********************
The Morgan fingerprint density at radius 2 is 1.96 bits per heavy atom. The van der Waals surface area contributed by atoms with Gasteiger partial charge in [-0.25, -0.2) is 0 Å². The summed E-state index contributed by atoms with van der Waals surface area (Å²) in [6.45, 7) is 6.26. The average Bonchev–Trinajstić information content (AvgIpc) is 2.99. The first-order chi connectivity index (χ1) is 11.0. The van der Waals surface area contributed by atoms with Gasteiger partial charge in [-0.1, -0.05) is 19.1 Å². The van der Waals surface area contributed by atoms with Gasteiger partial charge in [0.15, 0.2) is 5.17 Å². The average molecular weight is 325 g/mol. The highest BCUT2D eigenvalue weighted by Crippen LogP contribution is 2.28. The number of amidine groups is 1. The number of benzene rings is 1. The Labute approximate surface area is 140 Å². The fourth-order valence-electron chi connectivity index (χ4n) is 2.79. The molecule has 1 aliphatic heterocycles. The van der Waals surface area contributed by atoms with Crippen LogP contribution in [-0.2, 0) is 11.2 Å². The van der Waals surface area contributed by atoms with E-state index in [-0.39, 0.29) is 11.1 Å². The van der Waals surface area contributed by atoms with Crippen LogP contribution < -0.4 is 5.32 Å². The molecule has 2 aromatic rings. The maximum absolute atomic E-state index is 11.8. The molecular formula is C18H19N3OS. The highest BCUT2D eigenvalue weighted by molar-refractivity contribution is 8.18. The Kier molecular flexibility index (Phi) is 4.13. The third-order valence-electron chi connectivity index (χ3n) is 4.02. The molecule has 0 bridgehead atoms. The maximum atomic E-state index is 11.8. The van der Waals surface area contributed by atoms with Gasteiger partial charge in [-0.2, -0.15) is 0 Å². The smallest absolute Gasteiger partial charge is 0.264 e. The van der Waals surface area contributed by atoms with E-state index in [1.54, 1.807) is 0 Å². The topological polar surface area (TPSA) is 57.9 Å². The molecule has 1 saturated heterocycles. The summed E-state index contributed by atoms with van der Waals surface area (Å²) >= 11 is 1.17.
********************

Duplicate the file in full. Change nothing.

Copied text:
The Morgan fingerprint density at radius 2 is 1.96 bits per heavy atom. The van der Waals surface area contributed by atoms with Gasteiger partial charge in [-0.25, -0.2) is 0 Å². The summed E-state index contributed by atoms with van der Waals surface area (Å²) in [6.45, 7) is 6.26. The average Bonchev–Trinajstić information content (AvgIpc) is 2.99. The first-order chi connectivity index (χ1) is 11.0. The van der Waals surface area contributed by atoms with Gasteiger partial charge in [-0.1, -0.05) is 19.1 Å². The van der Waals surface area contributed by atoms with Gasteiger partial charge in [0.15, 0.2) is 5.17 Å². The average molecular weight is 325 g/mol. The highest BCUT2D eigenvalue weighted by Crippen LogP contribution is 2.28. The number of amidine groups is 1. The number of benzene rings is 1. The Labute approximate surface area is 140 Å². The fourth-order valence-electron chi connectivity index (χ4n) is 2.79. The molecule has 1 aliphatic heterocycles. The van der Waals surface area contributed by atoms with Crippen LogP contribution in [-0.2, 0) is 11.2 Å². The van der Waals surface area contributed by atoms with E-state index in [-0.39, 0.29) is 11.1 Å². The van der Waals surface area contributed by atoms with Crippen LogP contribution < -0.4 is 5.32 Å². The molecule has 2 aromatic rings. The maximum absolute atomic E-state index is 11.8. The molecular formula is C18H19N3OS. The highest BCUT2D eigenvalue weighted by molar-refractivity contribution is 8.18. The Kier molecular flexibility index (Phi) is 4.13. The third-order valence-electron chi connectivity index (χ3n) is 4.02. The molecule has 0 bridgehead atoms. The maximum atomic E-state index is 11.8. The van der Waals surface area contributed by atoms with Gasteiger partial charge in [-0.2, -0.15) is 0 Å². The smallest absolute Gasteiger partial charge is 0.264 e. The van der Waals surface area contributed by atoms with E-state index in [1.54, 1.807) is 0 Å². The topological polar surface area (TPSA) is 57.9 Å². The molecule has 1 saturated heterocycles. The summed E-state index contributed by atoms with van der Waals surface area (Å²) >= 11 is 1.17.